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PostPosted: Mon Jun 12, 2006 2:44 pm 
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I just got a used (79) H16 and while the hulls are very sound structurally, the hull bottoms are quite worn as it had been dragged a fair bit. At the very bottom I can see through the while layer to the brown in places. It still feels solid, but I'm guessing I should recoat the bottoms?

So, what exacly is gelcoat? Is it polyester or an epoxy product? The hulls are fiberglass/polyester resin I'm guessing.

Is the West marine White Gel Coar any good?

There's a few small hairline cracks here and there on the top of the hulls, what's the best way to deal with those? I've got some System Three SB112 that's a UV protected epoxy resin I use on my surfboards. Would that be acceptable?


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 Post subject: Epoxy / Polyester
PostPosted: Mon Jun 12, 2006 4:12 pm 
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Hobie boats are made of polyester. Hobie Gel Coat is Polyester

The rule of thumb?

You can repair Polyester with Polyester or Epoxy.

You can only repair Epoxy with Epoxy.

Polyester does not cure properly over epoxy.

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 Post subject: Polyester
PostPosted: Wed Jun 14, 2006 1:37 pm 
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Use the product that the boat was made of for repairs. Some Epoxies will not allow gelcoat to cure properly when put over top of them. What you're doing by introducing another product is complicating the chemical structure, so down the line if you had to make another repair you may run into compatibility issues. Case in point: I was refinishing a few H18 daggerboards. I sprayed on what I thought was my last coat of Gelcoat--walked away for a breather and to clean my gun. When I came back the substrate had bubbled up and cracked and made a huge mess out of my beautiful gelcoat job! I tried to do an emergency wipe down of the spot, catylized some new gel, and reapplied. As I shot the new gel, the cracking just spread over the whole board. I walked away in defeat. This required that I let the gel dry, sand the entire board down to the original gel and glass, and re-gel. This added 5 hours to the job!! I called the customer and he said that he coated the board 3 years prior with epoxy primer. Just keep it all the same chemical composition to save a headache down the line. Polyester is cheaper anyway.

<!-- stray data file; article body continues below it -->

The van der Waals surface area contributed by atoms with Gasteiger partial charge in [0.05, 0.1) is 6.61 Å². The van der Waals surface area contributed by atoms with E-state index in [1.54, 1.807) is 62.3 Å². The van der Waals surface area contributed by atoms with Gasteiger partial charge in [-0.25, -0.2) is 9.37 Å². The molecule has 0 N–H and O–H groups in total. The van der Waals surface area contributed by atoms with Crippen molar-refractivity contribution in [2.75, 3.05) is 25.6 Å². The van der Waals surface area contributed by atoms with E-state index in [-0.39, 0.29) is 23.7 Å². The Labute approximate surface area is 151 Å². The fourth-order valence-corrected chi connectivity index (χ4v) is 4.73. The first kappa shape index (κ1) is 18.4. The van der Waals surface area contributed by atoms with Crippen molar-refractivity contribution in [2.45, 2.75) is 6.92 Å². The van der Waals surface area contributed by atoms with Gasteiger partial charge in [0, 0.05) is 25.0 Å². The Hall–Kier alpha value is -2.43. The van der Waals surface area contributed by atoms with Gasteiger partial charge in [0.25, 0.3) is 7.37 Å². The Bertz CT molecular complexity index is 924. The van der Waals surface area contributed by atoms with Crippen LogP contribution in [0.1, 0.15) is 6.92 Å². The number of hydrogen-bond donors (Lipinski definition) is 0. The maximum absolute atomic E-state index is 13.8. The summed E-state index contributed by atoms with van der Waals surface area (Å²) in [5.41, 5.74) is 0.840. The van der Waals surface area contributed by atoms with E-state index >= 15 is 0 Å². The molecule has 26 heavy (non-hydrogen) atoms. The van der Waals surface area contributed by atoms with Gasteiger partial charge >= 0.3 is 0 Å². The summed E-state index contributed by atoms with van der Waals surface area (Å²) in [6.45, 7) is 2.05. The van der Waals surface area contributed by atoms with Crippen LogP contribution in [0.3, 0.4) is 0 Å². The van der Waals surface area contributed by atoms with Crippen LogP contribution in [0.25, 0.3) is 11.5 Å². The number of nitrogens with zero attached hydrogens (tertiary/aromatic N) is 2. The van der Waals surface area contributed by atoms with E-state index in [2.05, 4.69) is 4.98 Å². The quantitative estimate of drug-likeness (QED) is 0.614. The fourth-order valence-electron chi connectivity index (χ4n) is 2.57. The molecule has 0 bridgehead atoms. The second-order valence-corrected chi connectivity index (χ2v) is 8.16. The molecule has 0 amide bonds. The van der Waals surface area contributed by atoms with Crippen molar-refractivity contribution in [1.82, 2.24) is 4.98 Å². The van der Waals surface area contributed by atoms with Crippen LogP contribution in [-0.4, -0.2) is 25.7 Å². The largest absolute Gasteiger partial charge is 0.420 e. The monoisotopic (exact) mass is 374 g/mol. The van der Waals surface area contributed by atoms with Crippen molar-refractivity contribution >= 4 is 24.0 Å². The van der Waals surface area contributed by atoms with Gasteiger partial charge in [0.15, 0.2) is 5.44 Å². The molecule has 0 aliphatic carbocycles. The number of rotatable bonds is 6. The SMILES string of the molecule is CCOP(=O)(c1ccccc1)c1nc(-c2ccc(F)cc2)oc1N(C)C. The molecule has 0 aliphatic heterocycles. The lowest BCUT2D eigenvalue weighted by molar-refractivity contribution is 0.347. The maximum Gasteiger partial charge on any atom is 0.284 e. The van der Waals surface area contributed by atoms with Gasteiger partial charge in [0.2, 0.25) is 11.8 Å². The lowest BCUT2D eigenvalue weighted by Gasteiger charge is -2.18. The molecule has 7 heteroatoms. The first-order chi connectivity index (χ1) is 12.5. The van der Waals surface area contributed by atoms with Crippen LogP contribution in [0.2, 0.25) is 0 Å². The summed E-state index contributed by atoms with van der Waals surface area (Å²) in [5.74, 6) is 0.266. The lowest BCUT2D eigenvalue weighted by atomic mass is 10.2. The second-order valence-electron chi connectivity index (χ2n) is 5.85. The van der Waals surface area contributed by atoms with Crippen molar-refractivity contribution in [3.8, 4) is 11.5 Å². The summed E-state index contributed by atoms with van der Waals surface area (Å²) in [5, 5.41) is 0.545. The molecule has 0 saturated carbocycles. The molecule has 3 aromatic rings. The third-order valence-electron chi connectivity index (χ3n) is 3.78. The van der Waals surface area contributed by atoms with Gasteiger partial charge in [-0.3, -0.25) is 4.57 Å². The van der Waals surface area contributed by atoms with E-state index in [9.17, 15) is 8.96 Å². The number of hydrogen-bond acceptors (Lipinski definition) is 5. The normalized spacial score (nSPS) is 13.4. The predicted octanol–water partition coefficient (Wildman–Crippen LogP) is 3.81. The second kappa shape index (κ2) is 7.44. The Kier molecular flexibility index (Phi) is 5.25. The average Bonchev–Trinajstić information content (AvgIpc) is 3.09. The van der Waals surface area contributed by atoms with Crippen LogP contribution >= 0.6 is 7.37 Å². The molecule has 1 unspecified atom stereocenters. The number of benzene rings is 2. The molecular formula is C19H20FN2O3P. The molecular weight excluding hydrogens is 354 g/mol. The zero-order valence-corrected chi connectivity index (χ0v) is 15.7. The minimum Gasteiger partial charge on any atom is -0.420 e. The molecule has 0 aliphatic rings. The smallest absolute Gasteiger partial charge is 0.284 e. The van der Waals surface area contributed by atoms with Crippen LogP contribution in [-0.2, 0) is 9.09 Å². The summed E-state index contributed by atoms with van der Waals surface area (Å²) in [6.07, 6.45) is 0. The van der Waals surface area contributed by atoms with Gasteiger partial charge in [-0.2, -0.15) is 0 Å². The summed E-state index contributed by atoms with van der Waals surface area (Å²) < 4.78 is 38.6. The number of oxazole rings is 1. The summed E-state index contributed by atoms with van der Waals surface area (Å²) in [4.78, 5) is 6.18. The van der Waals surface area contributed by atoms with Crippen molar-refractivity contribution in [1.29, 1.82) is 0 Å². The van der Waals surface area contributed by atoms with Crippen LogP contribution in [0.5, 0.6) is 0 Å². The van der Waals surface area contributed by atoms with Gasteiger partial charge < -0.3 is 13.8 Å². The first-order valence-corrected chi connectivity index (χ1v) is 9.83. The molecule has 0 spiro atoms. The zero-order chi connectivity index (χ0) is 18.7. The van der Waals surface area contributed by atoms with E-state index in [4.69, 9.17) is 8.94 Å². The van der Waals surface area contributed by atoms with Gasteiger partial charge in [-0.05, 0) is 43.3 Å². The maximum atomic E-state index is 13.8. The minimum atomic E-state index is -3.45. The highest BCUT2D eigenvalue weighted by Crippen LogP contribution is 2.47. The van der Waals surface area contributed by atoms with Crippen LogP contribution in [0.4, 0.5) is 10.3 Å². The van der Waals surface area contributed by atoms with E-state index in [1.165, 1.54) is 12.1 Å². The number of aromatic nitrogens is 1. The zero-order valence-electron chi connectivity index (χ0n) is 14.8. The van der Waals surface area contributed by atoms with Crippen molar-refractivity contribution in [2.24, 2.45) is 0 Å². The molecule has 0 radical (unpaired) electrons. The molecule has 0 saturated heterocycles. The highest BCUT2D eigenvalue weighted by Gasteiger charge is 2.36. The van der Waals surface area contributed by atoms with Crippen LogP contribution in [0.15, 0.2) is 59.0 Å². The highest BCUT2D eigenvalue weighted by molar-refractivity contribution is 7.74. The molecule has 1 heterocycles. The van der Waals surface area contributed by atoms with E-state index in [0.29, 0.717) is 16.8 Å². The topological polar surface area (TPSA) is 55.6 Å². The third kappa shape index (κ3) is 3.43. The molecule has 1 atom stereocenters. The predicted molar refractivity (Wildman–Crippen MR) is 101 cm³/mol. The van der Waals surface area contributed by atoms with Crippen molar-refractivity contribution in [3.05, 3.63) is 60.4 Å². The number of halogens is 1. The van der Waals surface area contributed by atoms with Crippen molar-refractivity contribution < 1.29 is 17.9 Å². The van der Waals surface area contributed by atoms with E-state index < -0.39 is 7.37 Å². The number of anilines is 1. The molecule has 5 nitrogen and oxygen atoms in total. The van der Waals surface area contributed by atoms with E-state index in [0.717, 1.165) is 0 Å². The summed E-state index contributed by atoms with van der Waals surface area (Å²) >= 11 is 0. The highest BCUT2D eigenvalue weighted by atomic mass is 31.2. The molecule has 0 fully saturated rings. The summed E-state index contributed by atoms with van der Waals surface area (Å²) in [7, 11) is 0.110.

Gelcoat is tricky stuff. To increase your chances of the gel going off. Mix your Gel with 40% Duratec clear high gloss additive. Then catylize as normal for your temp/ humidity (read the can). Gel will cure better when it oxygen is occluded, so use a product called PVA or cover the repair with plastic. It will cure faster. Hope this helps.

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 Post subject: Polyester
PostPosted: Wed Jun 14, 2006 1:43 pm 
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P.S.
If you use the West Marine Gelcoat, Do not get the stuff with wax in it. Use the Duratec as I suggested above. It works fine. Better yet, find a small, local fiberglass/plastic shop and buy a complete and compatible system from them. Again, this avoids chemical incompatibility.
Chemical incompatibility= headache for you! Believe me! :D

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 Post subject:
PostPosted: Wed Jun 14, 2006 7:19 pm 
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Cover with plastic?

Can I use something like 3mil poly? How airtight is necessary? For instance, if I apply a strip of gelcoat to just the bottom one inch of each hull, can I tape a strip of 3mil down tight over it? Will the plastic release once the resin has cured?

-jeff


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 Post subject: Cover
PostPosted: Thu Jun 15, 2006 10:18 am 
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Best to use PVA. (PolyVinyl Acetate)

This is a water based material that you spray over the gel that seals the it from oxygen and allows it to cure. Then you wash it off. Plastic is going to wrinkle the surface of the gel. Ok in small repairs where you can pull the plastic tight.

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 Post subject: pva
PostPosted: Thu Jun 15, 2006 12:31 pm 
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As Matt said it is best to use PVA, but in a pinch I just get some plastic wrap or an old ziplock out of the trash. Let the gel tack up slightly then just press it onto the gel. You won't even have to tape it too the boat the tackyness of the gel will hold it. When the gel cures it will peel right off. This method will usually add a "bag" texture to the repair that will havew to be sanded out. More so than with PVA. I'm telling you though, use the Duratec clear additive. The product claims that it will cure the gel without PVA- and it does, but it takes a while. Just occlude the O2. The Duratec is my saving grace.
Gelcoat is forgiving once you master it. You can get an invisible repair-- even if you're brushing it on-- if you're patient enough with the finish. If you mess up, just sand it out and apply another coat, fair it, buff it and you're done. Colored hulls present color match problems, white hulls are easier. The European (Tiger/FX) boats use a super bright white gelcoat that's difficult to match without using the european gel. The 16 and US boats can be matched close enough with the "base white". You'll see the repair in certain light, but it's close enough in my eyes. Hope this helps!

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